Washington DC—President Donald Trump will not permit public gatherings within 100 miles of the world’s highest peak in the United States, a decision that would effectively end any chance of a national monument designation in the West.
Trump’s decision to halt public gatherings on Mt.
Rainier and Mt.
Washington, which is a national park and monument, comes after he repeatedly failed to sign off on a proclamation in April allowing public access to the national monument.
Trump has also said he would not sign off as an advocate for the monument designation, instead relying on the recommendation of Interior Secretary Ryan Zinke, a retired Army general.
“It is the president’s policy to protect public lands and resources from unnecessary and disruptive development,” Zinke said in a statement.
“It is a simple matter to create a new, comprehensive national monument that reflects the unique conditions of our region.”
Trump has made clear he is not interested in creating a national monuments designation.
He said he “won’t sign off” on a proposal that would allow public access at the popular sites, including the Mount Rushmore monument and the Grand Canyon.
Trump’s refusal to sign the proclamation in May prompted a lawsuit from Native American groups and environmentalists, who said it was a direct violation of the Antiquities Act, a 1906 law that requires the president to consult with the American Indian tribes.
“President Trump and the White House are taking a step back from the nation’s best-loved national monument designations,” said Noah Diffenbaugh, senior counsel for the Natural Resources Defense Council, in a prepared statement.
The proclamation Trump is blocking was created in the wake of the 2016 presidential election, in which Trump defeated Democratic candidate Hillary Clinton and vowed to protect the monuments and their lands.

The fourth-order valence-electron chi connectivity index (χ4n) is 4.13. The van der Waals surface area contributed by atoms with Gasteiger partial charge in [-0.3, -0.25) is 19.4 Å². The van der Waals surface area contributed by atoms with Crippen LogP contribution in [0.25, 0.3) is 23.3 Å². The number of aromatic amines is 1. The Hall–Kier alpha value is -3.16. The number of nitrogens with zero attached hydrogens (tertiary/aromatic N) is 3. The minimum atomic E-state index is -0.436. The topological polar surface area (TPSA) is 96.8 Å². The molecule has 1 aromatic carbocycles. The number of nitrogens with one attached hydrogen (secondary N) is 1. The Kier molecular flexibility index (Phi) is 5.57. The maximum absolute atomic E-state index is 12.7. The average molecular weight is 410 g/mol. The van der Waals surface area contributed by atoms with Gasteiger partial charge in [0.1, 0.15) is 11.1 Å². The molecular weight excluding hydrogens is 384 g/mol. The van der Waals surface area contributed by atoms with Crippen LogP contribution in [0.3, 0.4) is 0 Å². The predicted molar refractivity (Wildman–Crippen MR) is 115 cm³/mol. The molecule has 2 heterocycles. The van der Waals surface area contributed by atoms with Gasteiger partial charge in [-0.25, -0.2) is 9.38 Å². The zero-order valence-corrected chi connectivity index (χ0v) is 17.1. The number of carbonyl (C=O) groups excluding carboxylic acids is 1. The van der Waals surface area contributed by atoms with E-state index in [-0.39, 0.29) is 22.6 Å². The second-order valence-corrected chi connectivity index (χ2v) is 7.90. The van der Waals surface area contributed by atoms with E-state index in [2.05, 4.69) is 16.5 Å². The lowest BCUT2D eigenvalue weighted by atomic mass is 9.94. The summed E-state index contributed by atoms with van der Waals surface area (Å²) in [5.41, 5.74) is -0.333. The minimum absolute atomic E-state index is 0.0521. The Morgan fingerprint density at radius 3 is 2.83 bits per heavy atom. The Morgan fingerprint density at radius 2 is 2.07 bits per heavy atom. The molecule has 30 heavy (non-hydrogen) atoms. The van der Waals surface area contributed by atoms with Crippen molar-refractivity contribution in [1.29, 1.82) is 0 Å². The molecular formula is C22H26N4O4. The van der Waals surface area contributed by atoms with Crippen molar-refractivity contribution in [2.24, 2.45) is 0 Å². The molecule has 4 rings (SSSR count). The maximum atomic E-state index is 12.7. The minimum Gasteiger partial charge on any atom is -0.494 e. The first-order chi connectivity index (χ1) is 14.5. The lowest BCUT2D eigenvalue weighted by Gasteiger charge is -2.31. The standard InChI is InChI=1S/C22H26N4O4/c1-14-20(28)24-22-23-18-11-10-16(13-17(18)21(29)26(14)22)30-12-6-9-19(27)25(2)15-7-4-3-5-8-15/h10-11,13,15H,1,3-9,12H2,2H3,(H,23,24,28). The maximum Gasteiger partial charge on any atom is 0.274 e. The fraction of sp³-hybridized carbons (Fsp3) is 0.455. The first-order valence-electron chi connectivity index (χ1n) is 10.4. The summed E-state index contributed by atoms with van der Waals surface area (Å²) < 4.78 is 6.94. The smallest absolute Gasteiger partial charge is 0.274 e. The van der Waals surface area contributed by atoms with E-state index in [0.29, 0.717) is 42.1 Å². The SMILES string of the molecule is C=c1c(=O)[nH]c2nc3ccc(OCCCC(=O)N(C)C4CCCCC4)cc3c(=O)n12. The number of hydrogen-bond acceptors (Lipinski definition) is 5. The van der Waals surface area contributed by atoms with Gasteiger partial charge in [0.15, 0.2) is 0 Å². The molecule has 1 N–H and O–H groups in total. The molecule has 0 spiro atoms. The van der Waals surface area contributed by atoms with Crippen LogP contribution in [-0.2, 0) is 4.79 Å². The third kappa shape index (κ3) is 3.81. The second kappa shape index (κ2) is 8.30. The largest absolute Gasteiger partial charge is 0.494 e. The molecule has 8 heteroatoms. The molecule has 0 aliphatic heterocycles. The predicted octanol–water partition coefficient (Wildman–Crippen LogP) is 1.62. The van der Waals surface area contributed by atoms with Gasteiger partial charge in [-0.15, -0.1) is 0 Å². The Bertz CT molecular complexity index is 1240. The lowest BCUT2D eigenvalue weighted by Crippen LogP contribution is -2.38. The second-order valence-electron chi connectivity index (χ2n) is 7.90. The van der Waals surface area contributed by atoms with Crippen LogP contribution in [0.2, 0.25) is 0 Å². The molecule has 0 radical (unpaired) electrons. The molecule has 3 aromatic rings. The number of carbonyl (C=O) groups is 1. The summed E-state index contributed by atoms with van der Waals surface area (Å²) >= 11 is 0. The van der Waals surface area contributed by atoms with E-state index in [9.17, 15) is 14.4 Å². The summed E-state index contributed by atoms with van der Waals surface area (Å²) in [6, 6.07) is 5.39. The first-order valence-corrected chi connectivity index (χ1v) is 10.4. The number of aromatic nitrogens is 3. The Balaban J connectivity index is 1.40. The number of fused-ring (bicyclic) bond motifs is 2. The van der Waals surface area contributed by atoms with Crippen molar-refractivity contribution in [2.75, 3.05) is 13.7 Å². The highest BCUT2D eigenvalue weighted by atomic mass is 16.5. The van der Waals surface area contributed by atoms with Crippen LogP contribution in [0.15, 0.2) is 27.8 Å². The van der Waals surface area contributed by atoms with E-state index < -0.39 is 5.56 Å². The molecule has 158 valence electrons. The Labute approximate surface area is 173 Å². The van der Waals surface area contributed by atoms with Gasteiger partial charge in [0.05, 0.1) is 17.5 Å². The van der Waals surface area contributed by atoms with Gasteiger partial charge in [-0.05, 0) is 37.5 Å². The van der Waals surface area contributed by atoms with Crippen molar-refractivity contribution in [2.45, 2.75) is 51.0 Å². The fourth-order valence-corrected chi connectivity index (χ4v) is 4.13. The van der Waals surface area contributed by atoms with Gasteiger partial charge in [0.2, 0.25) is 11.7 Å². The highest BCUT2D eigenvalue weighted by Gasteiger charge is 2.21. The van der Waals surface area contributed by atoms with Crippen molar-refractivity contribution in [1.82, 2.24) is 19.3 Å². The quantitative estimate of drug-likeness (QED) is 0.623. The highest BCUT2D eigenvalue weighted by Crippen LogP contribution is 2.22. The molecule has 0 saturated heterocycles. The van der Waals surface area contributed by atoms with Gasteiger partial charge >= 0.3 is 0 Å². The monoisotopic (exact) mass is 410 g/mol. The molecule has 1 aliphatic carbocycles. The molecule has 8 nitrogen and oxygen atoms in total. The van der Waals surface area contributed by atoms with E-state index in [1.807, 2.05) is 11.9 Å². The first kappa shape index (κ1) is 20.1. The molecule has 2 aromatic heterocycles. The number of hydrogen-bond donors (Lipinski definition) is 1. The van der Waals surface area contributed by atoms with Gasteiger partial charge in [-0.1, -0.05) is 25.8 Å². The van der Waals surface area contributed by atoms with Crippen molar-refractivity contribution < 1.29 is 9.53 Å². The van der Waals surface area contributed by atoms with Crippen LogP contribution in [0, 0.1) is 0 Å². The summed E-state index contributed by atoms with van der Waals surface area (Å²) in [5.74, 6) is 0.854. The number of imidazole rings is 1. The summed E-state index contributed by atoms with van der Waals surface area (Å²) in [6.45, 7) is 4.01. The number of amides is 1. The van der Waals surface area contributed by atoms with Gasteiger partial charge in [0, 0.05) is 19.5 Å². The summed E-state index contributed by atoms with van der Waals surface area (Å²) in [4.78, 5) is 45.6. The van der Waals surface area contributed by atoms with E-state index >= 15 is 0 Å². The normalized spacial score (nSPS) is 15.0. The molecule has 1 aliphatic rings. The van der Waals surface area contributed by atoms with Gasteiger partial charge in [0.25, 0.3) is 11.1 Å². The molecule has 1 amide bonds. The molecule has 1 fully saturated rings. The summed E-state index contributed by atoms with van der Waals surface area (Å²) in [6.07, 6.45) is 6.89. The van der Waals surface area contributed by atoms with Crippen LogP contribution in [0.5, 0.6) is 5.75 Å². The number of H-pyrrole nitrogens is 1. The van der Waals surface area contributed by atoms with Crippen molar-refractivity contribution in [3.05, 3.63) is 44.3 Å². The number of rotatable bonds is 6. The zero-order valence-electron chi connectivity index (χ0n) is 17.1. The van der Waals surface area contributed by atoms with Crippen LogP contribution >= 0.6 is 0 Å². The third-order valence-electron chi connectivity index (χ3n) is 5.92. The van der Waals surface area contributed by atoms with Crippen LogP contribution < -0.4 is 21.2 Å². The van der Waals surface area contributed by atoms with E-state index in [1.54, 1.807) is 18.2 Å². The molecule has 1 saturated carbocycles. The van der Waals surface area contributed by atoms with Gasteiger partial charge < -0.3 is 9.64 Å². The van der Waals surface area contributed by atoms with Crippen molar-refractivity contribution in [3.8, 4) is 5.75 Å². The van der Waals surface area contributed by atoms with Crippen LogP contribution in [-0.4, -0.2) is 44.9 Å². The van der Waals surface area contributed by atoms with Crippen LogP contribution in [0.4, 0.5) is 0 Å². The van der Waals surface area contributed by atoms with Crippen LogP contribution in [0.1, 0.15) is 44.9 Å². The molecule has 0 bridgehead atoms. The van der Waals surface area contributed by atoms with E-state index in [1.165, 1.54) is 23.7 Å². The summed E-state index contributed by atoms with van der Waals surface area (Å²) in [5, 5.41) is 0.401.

The proclamation also stated that the United Nations Declaration of the Rights of Indigenous Peoples “is the cornerstone of a new national vision for the country and the world.”
The United States is the only country in the world that has both a national and state park system, Diffenbach said.
It is also the only one of the six nations in the Americas to be a “nation of nations,” which means it has a treaty system that gives it the authority to set national park boundaries.
In a separate statement, the American Civil Liberties Union of the District of Columbia applauded the decision.
“The decision to revoke President Trump’s authority to create the monument and deny Americans their rights to peaceful protest and protest is a victory for public access, civil liberties and the rule of law,” said ACLU of the D.C. deputy legal director Annette King.
“We will continue to fight for a new way to protect our parks and monuments and support efforts to preserve and protect these lands and waters.”
Read moreTrump’s cancellation of the proclamation has drawn praise from the Sierra Club, which has vowed to sue the president if the proclamation is reinstated.
“With his unprecedented lack of engagement on the issue of protecting our national monuments, the president has done nothing but ignore our best-known protections for our nation’s wilderness, parks and wildlife,” said Sierra Club Executive Director Matt Rinaldi.
“Now more than ever, we need President Trump to act to protect America’s wild places from the encroachment of corporate polluters and to restore the American dream.”
The president’s decision also comes amid protests over the closure of several popular tourist sites, from the popular Washington Monument to the famous Mount Rushmores, including Mt.
Everest and the Seven Sisters mountain range.
Trump also closed down the iconic Arch of Triumph, the Lincoln Memorial, the National Museum of African American History and Culture and the U.S. Capitol.
The Trump administration has also moved to halt the construction of a $7 billion coal-mining facility at the Mount Rainier National Recreation Area, which was proposed by developer TCL Energy.
Trump said he planned to veto any legislation that would support the project.
In addition to public access restrictions, the Trump administration announced a series of other restrictions on national monuments that have drawn opposition from local and state governments.
In April, the U: Department of the Interior said that the White Houses management of national monuments must be “fully transparent, accurate, and unbiased.”
The department added that the “best interest” of the public is a key consideration when considering decisions about monument design.
In August, the Interior Department said that it would be working with local governments, conservation groups and state and local officials to identify and implement a plan to mitigate any impact on local businesses and residents.